WHY was Hoover so eager to bag Einstein, especially when the risk of a backlash was so very great? From the first notations in August 1932, which included a rather off-balance letter from the Woman Patriot Corporation, an anti-feminist and anti-Semitic organisation of the plutocracy, to a mammoth Summary Report of 1953 and until Hoover's final letter with instructions to bury the file and discredit a major informant (Louis Gibarti, a former Comintern agent) in October 1955, the Einstein investigation and file had to be kept absolutely secret. In a notation on Hoover's report to a G-2 military investigation that denied Einstein clearance to work on the Manhattan Project, General Sherman Miles wrote: "There is some possibility of flameback," that is, if the story leaked that the government had investigated Einstein, one of the world's most popular men, it would make the U.S. government look bad (page 38). Indeed, despite the vast amount of material in the file on Einstein's left-wing activity, Hoover correctly inferred that Einstein's linkage to any left-wing group would bring it fame and publicity. If the U.S. government wished to "nail Einstein (it) would have to focus on something much more sinister - like espionage" (page 175).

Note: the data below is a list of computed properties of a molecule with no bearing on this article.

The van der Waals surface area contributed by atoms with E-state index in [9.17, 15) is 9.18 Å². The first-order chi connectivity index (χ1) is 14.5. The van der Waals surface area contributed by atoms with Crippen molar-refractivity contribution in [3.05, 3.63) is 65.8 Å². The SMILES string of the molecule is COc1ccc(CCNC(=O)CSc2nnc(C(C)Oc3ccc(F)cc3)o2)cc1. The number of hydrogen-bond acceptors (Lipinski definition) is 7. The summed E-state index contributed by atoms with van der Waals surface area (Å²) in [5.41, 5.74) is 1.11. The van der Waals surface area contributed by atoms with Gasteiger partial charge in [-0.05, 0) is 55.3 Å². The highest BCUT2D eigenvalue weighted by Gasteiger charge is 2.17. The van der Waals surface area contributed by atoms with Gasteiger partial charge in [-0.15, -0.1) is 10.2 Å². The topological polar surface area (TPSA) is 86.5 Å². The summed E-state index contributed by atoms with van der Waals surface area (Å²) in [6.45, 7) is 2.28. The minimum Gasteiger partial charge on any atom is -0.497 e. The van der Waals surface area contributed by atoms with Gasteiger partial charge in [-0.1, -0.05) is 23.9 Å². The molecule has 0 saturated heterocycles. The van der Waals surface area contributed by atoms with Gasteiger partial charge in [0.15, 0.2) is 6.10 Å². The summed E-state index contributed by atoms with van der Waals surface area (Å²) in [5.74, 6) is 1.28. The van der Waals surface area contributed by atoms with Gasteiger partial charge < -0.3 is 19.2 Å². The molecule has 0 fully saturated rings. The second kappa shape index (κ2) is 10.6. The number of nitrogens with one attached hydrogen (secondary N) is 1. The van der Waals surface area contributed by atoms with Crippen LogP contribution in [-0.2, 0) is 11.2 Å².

Once the Soviet Union tested a nuclear device, political repression in the U.S. focussed on the question: Who sold the secrets of the U.S. bomb? There was to be no question in the U.S. media that the Soviets could make a bomb themselves, so the culprit must come from within the U.S. ranks itself. The Red Scare of the 1950s followed, and the U.S. government paraded on television a host of "Red Spies" (Alger Hiss, Judith Coplon, Owen Lattimore, William Remington, David Greenglass, and Ethel and Julius Rosenberg) as proof that the U.S. was both technologically unmatched and that any leaks would be plugged by the omniscient FBI. Einstein was to be Hoover's prize, his ticket to higher office and legendary status.